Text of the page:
Writing 101: Retaliation

Ever given someone a not-so-glowing review? Ever had that come back to you in equal, or even greater, measure? The indie author community is a close-knit bunch of folks that do a lot of interacting with each other...but artists do tend to be a little touchy. You too could be a victim of indie author retaliation. 


I'm a big advocate for the indie author community as a whole. Self-published authors need each other, and honestly if you're doing it right you're going to interact with them anyway. You'll bump into them in forum groups, on Twitter, and you'll find them commenting on your blog. 

And you're not going to become BFF with every last one of them, because this is not summer camp. Even worse, if you start reading books by other indie authors (and chances are, you will) you're going to discover that some of them just don't suit your particular reading tastes. You're not going to enjoy every single self-published book you read. If you're honest about those feelings (and I believe you should always be honest), you may face retaliation. 

One-star reviews may appear out of nowhere, comments that belittle you may suddenly crop up...you might even get a rage-filled email accusing you of pretty much everything except being a Republican. It's going to hurt your feelings, because that's the point. You hurt their feelings...by being honest. This doesn't make sense, I know. When you're a  professional, you know that you aren't going to please all the readers all the time. You know that you may face comments and criticism that sting a little, and you know you've got to simply absorb that information, use it however you can, and write the next line. You'll get 'em next time.

But every indie author you meet isn't going to have this attitude. Some indie authors think they are geniuses, their words so brilliant and perfect they can do absolutely no wrong. You are wrong for not liking their work. You are wrong for being critical (even if your mission was to review their work and therefore, to be critical). And by Jove, you are now the one who's going to hurt.

This is the path to retaliation, and believe it or not it's pretty easy to walk. It beckons and it calls, and it traps many different indie authors and in some cases, their friends and supporters. You may not be attacked by the author in question, but by one of their network of fans/friends/whatever.

It may never happen, but if you dish out reviews then it's probably going to happen in some form or fashion. When feelings are hurt, people tend to lash out. And as a professional, you're just going to have to absorb it. Look at the bad reviews and the ugly comments, and feel sad about them. Cry if you like. And then shove it away from you...and write the next line.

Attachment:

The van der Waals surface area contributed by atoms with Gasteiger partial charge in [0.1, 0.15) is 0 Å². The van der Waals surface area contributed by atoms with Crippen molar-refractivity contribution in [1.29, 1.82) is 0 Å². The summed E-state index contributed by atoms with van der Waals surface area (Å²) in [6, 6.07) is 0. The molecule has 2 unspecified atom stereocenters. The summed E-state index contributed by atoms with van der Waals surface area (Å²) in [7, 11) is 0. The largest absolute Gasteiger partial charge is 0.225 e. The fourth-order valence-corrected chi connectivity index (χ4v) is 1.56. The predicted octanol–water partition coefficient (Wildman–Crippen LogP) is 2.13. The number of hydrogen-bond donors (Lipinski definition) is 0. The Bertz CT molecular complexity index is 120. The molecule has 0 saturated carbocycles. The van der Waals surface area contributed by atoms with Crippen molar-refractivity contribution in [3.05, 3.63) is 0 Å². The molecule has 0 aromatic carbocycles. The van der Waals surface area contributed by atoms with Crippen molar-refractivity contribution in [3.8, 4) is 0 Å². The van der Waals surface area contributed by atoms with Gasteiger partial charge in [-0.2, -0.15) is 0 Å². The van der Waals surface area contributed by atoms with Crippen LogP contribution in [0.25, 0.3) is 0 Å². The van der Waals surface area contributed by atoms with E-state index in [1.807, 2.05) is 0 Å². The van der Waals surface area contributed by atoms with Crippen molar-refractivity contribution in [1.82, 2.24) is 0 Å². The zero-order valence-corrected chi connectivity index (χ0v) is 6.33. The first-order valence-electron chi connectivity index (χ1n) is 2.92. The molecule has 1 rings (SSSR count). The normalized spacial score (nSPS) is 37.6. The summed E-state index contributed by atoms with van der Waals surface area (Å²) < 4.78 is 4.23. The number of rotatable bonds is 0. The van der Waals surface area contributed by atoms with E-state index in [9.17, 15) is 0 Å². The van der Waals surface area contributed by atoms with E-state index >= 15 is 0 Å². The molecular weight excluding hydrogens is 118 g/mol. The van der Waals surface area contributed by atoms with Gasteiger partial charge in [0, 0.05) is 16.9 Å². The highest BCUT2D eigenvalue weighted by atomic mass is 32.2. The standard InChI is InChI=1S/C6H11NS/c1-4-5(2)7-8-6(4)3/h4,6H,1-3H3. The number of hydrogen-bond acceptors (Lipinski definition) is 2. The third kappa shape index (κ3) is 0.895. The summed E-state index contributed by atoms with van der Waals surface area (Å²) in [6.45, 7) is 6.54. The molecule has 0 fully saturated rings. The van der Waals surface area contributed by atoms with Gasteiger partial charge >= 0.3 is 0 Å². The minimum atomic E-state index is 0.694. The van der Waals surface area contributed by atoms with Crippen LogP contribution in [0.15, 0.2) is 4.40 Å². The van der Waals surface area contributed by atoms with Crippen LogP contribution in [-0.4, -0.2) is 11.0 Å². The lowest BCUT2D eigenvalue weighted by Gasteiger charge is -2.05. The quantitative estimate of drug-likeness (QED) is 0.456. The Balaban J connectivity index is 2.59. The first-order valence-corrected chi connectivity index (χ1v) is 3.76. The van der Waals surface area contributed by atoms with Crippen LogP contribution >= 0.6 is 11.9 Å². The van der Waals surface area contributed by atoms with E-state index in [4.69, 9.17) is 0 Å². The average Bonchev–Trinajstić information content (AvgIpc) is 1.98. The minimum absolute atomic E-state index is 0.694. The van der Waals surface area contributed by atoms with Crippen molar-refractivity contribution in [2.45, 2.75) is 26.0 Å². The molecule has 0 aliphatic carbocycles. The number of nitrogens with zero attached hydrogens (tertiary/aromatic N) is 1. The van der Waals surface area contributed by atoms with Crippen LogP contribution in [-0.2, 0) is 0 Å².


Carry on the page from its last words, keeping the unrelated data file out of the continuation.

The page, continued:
As an author, that's just what you do. Don't ever retaliate against one of your fellow authors, or anyone really. Stay professional, stay cool, and they'll end up leaving you alone. If you react to their reaction, it could lead to a full-blown war...and who's got the time?

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  1. I see this every month in my (free) monthly short story contest at Linked In. I've come across several writers who appreciate constructive feedback in a private message. I'm amazed at how many writers I've come across who don't give positive feedback due to a competitive nature or a lack of time. I'm always wiling to read a 750 word count short story and give helpful feedback. It's really a two way street: it's in an author's best interest to practice giving feedback as well as learning how to receive it in a productive way. The more I receive feedback, the more I can find valuable information apart from personal opinions. I'm 17 months into this, and have learned it's much better to make good connections with those who like me and with those who like my stories than to try and win over those who don't. Please visit anytime - http://www.writers750.com

  2. Your post is valuable: it points to a serious flaw in the indie system--the importance of reviews, and the dishonesty this importance generates. For the reasons you give, actual critical judgment (not criticism, critical judgment) has been replaced by a specious form of "courtesy." Only non-writers dare offer observations at odds with the "Gee, Michelle, that's great" variety. These days, the only reliable source of information is the "Look Inside" feature at Amazon. Readers can see a sample of someone's work, and that way, they can quickly know whether the writer has what it takes to go beyond writing his or her name in the dirt with a stick.